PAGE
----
And if I replace it with another resistor it obviously flows downwards as expected through it:

Can you explain to me what is exactly happening here?

Here is the link to this circuit made in the original circuit simulator I've been using:

Circuit in the original online simulator

ADDITION: Indeed I see now on the circuit simulation reworked by Tony Stewart EE75 that the capacitor does get in fact discharged and then charged again.

One thing that still somewhat puzzles me - on the simulator it still shows that the current is flowing from a lower voltage (grey) to higher voltage (green) through the capacitor, which is normally not the case - even next to it we see the current flowing from high (green) voltage to low (grey). Is this a glitch of the simulator rendering the colours or something? Here's what I'm referring to (animated GIF from Tony Stewart EE75's circuit):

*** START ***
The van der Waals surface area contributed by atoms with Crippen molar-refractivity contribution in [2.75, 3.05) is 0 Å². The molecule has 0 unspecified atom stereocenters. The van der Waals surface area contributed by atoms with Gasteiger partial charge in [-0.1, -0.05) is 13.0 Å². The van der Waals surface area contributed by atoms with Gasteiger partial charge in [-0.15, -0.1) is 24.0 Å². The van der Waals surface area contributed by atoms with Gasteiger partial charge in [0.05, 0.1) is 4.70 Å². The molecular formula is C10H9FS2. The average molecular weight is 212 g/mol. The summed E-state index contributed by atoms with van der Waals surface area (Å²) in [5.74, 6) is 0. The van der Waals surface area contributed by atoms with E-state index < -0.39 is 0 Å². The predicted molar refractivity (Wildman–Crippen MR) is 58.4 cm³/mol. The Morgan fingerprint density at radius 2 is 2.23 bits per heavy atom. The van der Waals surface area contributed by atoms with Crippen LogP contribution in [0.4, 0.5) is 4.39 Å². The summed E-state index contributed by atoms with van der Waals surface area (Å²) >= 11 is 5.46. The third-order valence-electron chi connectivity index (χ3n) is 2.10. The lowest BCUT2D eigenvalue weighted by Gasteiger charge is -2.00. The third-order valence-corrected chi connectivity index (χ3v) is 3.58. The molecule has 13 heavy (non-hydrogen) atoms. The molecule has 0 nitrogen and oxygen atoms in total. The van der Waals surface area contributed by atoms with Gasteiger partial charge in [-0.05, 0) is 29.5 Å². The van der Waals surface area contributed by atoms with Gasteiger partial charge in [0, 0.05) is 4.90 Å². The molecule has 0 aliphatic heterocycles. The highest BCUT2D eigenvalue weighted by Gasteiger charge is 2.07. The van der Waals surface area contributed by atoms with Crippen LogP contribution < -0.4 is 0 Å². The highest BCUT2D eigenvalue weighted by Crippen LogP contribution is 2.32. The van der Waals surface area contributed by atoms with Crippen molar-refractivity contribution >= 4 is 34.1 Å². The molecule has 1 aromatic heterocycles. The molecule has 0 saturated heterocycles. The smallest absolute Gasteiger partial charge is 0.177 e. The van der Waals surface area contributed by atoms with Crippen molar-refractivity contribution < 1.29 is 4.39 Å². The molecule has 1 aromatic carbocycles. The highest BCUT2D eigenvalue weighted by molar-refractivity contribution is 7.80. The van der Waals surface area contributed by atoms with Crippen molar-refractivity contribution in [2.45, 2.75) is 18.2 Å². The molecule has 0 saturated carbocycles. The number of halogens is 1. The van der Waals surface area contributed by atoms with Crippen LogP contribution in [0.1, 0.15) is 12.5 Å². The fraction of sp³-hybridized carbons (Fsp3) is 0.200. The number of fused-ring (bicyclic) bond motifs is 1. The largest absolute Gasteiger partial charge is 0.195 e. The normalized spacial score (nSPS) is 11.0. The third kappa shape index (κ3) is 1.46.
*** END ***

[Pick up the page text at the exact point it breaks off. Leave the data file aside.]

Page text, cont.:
• The current through the capacitor should not flow indefinitely in one direction. It should flow one way, and then the other. It is weird that Falstad shows the current through both capacitors in one direction only. Commented Oct 17, 2021 at 14:30
• You do not see the charging current in the animation because the charging current (emitter current) is a very short pulse of current that you can only see on the oscilloscope (the yellow spikes).
– G36
Commented Oct 17, 2021 at 14:53
• "opens" the PNP transistor - we don't use hydraulic valve terminology in electronics because it becomes confusing when we talk about open-circuits. Try the terminology "activate" or deactivate" if that helps. Commented Oct 17, 2021 at 14:56